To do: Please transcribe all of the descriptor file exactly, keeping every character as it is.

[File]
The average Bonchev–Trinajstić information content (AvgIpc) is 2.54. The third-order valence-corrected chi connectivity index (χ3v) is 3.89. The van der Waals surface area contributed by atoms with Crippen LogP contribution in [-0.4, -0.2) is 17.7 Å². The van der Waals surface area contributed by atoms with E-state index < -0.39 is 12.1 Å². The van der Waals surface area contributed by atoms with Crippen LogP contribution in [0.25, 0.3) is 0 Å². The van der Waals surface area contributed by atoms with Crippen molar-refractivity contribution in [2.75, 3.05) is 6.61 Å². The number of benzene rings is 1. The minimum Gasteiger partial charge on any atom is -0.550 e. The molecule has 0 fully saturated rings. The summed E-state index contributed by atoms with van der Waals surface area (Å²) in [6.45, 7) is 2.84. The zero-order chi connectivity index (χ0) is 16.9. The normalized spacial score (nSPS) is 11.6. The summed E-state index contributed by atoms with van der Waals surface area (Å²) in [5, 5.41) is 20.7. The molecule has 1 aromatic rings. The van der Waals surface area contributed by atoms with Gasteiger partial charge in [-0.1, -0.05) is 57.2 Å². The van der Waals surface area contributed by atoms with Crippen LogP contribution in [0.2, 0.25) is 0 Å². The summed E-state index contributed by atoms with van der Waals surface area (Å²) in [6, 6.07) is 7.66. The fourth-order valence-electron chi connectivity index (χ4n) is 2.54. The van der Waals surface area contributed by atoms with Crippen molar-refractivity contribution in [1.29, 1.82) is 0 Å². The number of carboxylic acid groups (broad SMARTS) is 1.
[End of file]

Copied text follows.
The average Bonchev–Trinajstić information content (AvgIpc) is 2.54. The third-order valence-corrected chi connectivity index (χ3v) is 3.89. The van der Waals surface area contributed by atoms with Crippen LogP contribution in [-0.4, -0.2) is 17.7 Å². The van der Waals surface area contributed by atoms with E-state index < -0.39 is 12.1 Å². The van der Waals surface area contributed by atoms with Crippen LogP contribution in [0.25, 0.3) is 0 Å². The van der Waals surface area contributed by atoms with Crippen molar-refractivity contribution in [2.75, 3.05) is 6.61 Å². The number of benzene rings is 1. The minimum Gasteiger partial charge on any atom is -0.550 e. The molecule has 0 fully saturated rings. The summed E-state index contributed by atoms with van der Waals surface area (Å²) in [6.45, 7) is 2.84. The zero-order chi connectivity index (χ0) is 16.9. The normalized spacial score (nSPS) is 11.6. The summed E-state index contributed by atoms with van der Waals surface area (Å²) in [5, 5.41) is 20.7. The molecule has 1 aromatic rings. The van der Waals surface area contributed by atoms with Gasteiger partial charge in [-0.1, -0.05) is 57.2 Å². The van der Waals surface area contributed by atoms with Crippen LogP contribution in [0.2, 0.25) is 0 Å². The summed E-state index contributed by atoms with van der Waals surface area (Å²) in [6, 6.07) is 7.66. The fourth-order valence-electron chi connectivity index (χ4n) is 2.54. The van der Waals surface area contributed by atoms with Crippen molar-refractivity contribution in [1.29, 1.82) is 0 Å². The number of carboxylic acid groups (broad SMARTS) is 1.